Tsukiji Fish Markets,Tokyo, Japan.

Taking Stock at Tsukiji Fish Markets in Tokyo

Although many of our readers seem to think we’re on a one-year round-the-world food odyssey rather than a grand tour of the globe, we just like visiting food markets and talking to chefs, waiters, restaurateurs, and food enthusiasts. All the same, I was ambivalent about visiting the tuna auction at Tokyo’s famous Tsukiji Fish Markets.

Don’t get me wrong, I was eager to see Tsukiji (pronounced su-ki-jee), just not at 4am with a hundred tourists who read about it being the thing to do in one of those Top Ten Tokyo stories or 1000-Must-Do-Things-Before-You-Die books*.

Most wholesale fish markets around the world don’t allow tourists into their auction centres for a reason — because they can distract the auctioneer, they can get in the road of guys busting their butts to earn a living, and, due to the sheer number of tourists who don’t know how to turn their flashes off on their point-and-shoot cameras, they could end up seeing a tuna hook get used on a mammal instead of a fish.

I was therefore comforted when Tokyo food and sake expert Etsuko Nakamura of Tokyofoodcast.com, who offered to be our personal guide to the fish markets, agreed and suggested we meet much later instead. Besides, I’m usually not more than a third through the way of sleeping off an evening at an izakaya when the clock strikes 3.30am.

When we arrived at the all-too-sensible hour of 9am the markets were pretty much free of tourists, most of whom were probably off doing what they were told — lining up outside one of the couple of sushi joints that seem to be mentioned in every guidebook (a sure reason to stay away!), while we hit the markets.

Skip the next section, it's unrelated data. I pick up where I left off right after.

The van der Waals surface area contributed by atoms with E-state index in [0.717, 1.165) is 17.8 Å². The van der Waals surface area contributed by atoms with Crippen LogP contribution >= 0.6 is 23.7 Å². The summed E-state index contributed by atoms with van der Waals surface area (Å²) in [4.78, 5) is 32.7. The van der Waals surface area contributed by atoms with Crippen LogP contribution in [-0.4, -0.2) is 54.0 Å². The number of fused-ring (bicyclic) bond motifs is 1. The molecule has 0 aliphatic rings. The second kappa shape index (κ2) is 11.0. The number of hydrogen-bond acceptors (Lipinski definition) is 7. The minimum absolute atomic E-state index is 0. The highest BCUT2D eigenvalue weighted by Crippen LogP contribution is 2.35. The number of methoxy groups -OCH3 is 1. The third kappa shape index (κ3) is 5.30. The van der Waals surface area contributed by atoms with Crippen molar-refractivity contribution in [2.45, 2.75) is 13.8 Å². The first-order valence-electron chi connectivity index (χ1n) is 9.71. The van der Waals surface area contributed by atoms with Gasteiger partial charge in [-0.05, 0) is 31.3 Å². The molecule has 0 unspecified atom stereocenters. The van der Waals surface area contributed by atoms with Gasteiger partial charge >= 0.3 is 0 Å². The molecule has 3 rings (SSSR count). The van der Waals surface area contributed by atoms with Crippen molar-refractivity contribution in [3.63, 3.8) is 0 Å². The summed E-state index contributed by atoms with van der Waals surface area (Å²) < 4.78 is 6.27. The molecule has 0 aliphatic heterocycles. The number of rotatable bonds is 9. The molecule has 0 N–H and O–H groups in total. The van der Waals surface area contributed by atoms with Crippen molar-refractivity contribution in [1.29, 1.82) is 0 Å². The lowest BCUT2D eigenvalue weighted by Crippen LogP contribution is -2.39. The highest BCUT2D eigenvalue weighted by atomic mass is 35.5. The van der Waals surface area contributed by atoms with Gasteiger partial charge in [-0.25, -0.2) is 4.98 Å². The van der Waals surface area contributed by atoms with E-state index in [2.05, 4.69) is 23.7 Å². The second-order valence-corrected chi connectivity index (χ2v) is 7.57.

The markets are astounding, a real testament to Japan’s collective love of seafood. Even at what was the tail-end of the working day for Tokyo’s seven major wholesalers, and the 700-odd businesses that buy from them to sell to the city’s restaurants and retailers, the energy of the place was still palpable — as you can imagine it would be at the world’s largest fish market, that sells 7% of all of Japan’s seafood!

On the day we visited, there was a great vibe, which Etsuko said she could sense straight away, and put down to good sales that morning. We’d heard from locals that the workers aren’t particularly friendly to visitors, who they see as a hindrance more than anything, getting in their way and occasionally injuring themselves.

However, one fishmonger who had a whole tuna on his bench enthusiastically called us over to have a closer look at the fish when he saw us. The tuna — a “small one” at 70 kilos — had already been sold to a couple of sushi places and they were starting to portion the fish when we arrived.

We watched the guy expertly quarter the tuna, and then, with a smile, he unexpectedly passed me a plastic take-away tray, poured some soy sauce in it, and with his huge knife cut a few slithers off the tuna and put them in the tray. It was, without doubt, one of my most sublime eating experiences ever. “Wow! That’s never happened before,” said Etsuko, who has been to the markets more times than she can count, “It’s amazing that just yesterday this fish was swimming in the ocean.” And that’s how it tasted, pure and fresh, like the cleanest of sea waters.

The vendor was pleased we were impressed and offered me the head of the tuna to hold for a photo op, and gestured for us to have our photo taken together. Etsuko said she didn’t know the guy. Maybe he mistook me for an ageing celebrity chef!

As we leisurely wandered through the markets, Etsuko pointed out different types of fish and seafood, their value, how they’re used, and shared some anecdotes. The fishmongers continued to work, although no doubt at a significantly more relaxed pace than a couple of hours earlier, as they cleaned, filleted, packaged and and labelled their sales. Some were taking a coffee or breakfast break, others were enjoying a quick read of the newspaper before finishing up for the day.